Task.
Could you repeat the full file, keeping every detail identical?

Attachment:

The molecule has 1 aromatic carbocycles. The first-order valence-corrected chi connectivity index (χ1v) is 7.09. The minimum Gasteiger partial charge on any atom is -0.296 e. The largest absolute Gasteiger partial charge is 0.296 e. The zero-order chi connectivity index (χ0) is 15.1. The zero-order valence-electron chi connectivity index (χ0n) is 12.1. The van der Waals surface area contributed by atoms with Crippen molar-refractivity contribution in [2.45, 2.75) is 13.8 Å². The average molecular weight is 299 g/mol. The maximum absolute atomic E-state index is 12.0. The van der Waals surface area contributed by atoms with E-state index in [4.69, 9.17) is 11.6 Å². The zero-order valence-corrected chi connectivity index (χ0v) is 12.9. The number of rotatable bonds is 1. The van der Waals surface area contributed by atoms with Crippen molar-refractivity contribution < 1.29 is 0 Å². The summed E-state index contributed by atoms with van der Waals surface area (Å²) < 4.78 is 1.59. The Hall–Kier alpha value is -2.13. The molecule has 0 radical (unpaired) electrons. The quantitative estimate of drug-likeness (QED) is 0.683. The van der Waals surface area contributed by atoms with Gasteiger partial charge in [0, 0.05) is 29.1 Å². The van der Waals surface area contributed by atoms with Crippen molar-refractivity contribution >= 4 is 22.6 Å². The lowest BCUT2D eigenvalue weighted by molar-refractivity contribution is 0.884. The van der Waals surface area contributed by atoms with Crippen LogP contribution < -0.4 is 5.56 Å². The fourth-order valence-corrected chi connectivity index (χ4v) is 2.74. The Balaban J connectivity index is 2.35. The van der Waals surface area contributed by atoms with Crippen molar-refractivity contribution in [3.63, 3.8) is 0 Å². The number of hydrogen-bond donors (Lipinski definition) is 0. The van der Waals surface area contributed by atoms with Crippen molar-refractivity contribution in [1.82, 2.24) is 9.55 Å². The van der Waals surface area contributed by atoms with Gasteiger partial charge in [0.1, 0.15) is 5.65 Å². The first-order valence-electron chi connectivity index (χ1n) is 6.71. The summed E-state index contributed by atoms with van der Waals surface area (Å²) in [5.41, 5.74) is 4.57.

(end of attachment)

The molecule has 1 aromatic carbocycles. The first-order valence-corrected chi connectivity index (χ1v) is 7.09. The minimum Gasteiger partial charge on any atom is -0.296 e. The largest absolute Gasteiger partial charge is 0.296 e. The zero-order chi connectivity index (χ0) is 15.1. The zero-order valence-electron chi connectivity index (χ0n) is 12.1. The van der Waals surface area contributed by atoms with Crippen molar-refractivity contribution in [2.45, 2.75) is 13.8 Å². The average molecular weight is 299 g/mol. The maximum absolute atomic E-state index is 12.0. The van der Waals surface area contributed by atoms with E-state index in [4.69, 9.17) is 11.6 Å². The zero-order valence-corrected chi connectivity index (χ0v) is 12.9. The number of rotatable bonds is 1. The van der Waals surface area contributed by atoms with Crippen molar-refractivity contribution < 1.29 is 0 Å². The summed E-state index contributed by atoms with van der Waals surface area (Å²) < 4.78 is 1.59. The Hall–Kier alpha value is -2.13. The molecule has 0 radical (unpaired) electrons. The quantitative estimate of drug-likeness (QED) is 0.683. The van der Waals surface area contributed by atoms with Gasteiger partial charge in [0, 0.05) is 29.1 Å². The van der Waals surface area contributed by atoms with Crippen molar-refractivity contribution >= 4 is 22.6 Å². The lowest BCUT2D eigenvalue weighted by molar-refractivity contribution is 0.884. The van der Waals surface area contributed by atoms with Crippen LogP contribution < -0.4 is 5.56 Å². The fourth-order valence-corrected chi connectivity index (χ4v) is 2.74. The Balaban J connectivity index is 2.35. The van der Waals surface area contributed by atoms with Crippen molar-refractivity contribution in [3.63, 3.8) is 0 Å². The number of hydrogen-bond donors (Lipinski definition) is 0. The van der Waals surface area contributed by atoms with Crippen molar-refractivity contribution in [1.82, 2.24) is 9.55 Å². The van der Waals surface area contributed by atoms with Gasteiger partial charge in [0.1, 0.15) is 5.65 Å². The first-order valence-electron chi connectivity index (χ1n) is 6.71. The summed E-state index contributed by atoms with van der Waals surface area (Å²) in [5.41, 5.74) is 4.57.